Club3D Radeon HD 7850 Royal Queen review
Posted by Hilbert Hagedoorn on: 08/09/2012 01:00 PM [ 0 comment(s) ]
Installation of any of the AMD Radeon cards is really easy. Once the card is seated into the PC make sure you hook up the monitor and of course any external power connectors like 6 and/or 8-pin PEG power connectors. Preferably get yourself a power supply that has these PCIe PEG connectors native (converting them from a Molex Peripheral connector anno 2012 we feel is a no-go).
Once done, we boot into Windows, install the latest ATI Catalyst drivers and after a reboot all should be working. No further configuration is required or needed unless you like to tweak the settings, for which you can open the Catalyst Control Center.
Let's have a look at how much power draw we measure with this graphics card installed.
The methodology: We have a device constantly monitoring the power draw from the PC. We simply stress the GPU, not the processor. The before and after wattage will tell us roughly how much power a graphics card is consuming under load.
Back in 2011 we decided to move away from Furmark and are now using a game like application which stresses the GPU 100% yet is much more representable of power consumption and heat levels coming from the GPU. We however are not disclosing what application that is as we do not want AMD/NVIDIA to "optimize & monitor" our stress test whatsoever, for our objective reasons of course.
Our test system is based on a power hungry Core i7 965 / X58 system. This setup is overclocked to 3.75 GHz. Next to that we have energy saving functions disabled for this motherboard and processor (to ensure consistent benchmark results). On average we are using roughly 50W to 100 Watts more than a standard PC due to higher CPU clock settings, water-cooling, additional cold cathode lights etc.
We'll be calculating the GPU power consumption here, not the total PC power consumption.
Measured power consumption
- System in IDLE = 157W
- System Wattage with GPU in FULL Stress = 263W
- Difference (GPU load) = 106W
- Add average IDLE wattage ~10W
- Subjective obtained GPU power consumption = ~ 116 Watts
Above, a chart of relative power consumption. Again, the Wattage shown is the card(s) with the GPU stressed 100%, showing only the peak GPU power draw, not the power consumption of the entire PC and not the average gaming power consumption.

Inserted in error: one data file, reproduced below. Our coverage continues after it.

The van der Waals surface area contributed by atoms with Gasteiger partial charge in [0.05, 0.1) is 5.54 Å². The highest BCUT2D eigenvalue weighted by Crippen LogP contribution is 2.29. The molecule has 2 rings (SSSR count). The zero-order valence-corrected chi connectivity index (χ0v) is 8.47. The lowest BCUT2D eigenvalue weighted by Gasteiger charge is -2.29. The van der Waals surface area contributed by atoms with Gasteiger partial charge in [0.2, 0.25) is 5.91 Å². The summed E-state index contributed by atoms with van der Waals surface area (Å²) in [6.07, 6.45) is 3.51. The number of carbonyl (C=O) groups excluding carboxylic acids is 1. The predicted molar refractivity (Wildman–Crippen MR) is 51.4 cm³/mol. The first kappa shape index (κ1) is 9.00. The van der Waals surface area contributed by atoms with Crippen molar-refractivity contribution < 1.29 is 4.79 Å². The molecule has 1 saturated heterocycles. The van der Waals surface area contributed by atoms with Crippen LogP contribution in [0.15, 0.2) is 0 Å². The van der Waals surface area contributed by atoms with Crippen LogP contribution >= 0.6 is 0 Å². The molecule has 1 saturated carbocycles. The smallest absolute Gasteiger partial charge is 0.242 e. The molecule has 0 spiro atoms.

Here is Guru3D's power supply recommendation:
- Radeon HD 7850 - On your average system the card requires you to have a 500 Watt power supply unit as minimum and 650 Watt if you go with two cards in Crossfire mode.
If you are going to overclock the GPU or processor, then we do recommend you purchase something with some more stamina.
There are many good PSUs out there, please do have a look at our many PSU reviews as we have loads of recommended PSUs for you to check out in there. What would happen if your PSU can't cope with the load:
- bad 3D performance
- crashing games
- spontaneous reset or imminent shutdown of the PC
- freezing during gameplay
- PSU overload can cause it to break down
Let's move to the next page where we'll look into GPU heat levels and noise levels coming from the graphics cards.
We test and review the Club3D Radeon HD 7870 Joker, this is the much discussed 7870 card that in fact has a 7900 series GPU, the Tahiti LE. For a fair amount of money this series 7800 product now offers 7900 series performance. Armed with 2GB of graphics memory it hits a sweet spot gaming performance wise and to date it one of the more popular products in the mainstream segment. Let's check out the Club3D Radeon HD 7870 Joker.
Club3D Radeon HD 7790 Crossfire review
In this article test and review the Club3D Radeon HD 7790 Crossfire incl Frametimes. If you need a little more value for money then the 13 Series R7790 might be just what you are looking for. This card is all about saving money and costs roughly 130 EUR. Have peek at our review where we'll test the 13 Series from Club3D.
Club3D Radeon HD 7850 Royal Queen review
Club3D jumped the 7800 bandwagon as well with several models, and for this review we'll be looking at their Radeon HD 7850 Royal Queen edition which comes with 1 GB of graphics memory. The product comes default in many ways, except the cooler. Club3D uses a small PCB and pretty slim dual-slot cooler making the card very easy to install. The graphics card is equipped with one 6-pin PCIe power connector. As mentioned the card comes default/reference clocked at 860 MHz and the memory is clocked at a 4800 MHz reference as well.
Club3D Radeon HD 6870 X2 review
We review the Club3D Radeon HD 6870 X2. A dual-GPU Barts based graphics card. AMD had nothing to do with this design, this is a custom design product. Admittedly we just love that stuff. So we'll head over into the review, we'll cover a thing or two about BARTS based processors, have a closer look at the Club3D Radeon HD 6870 X2.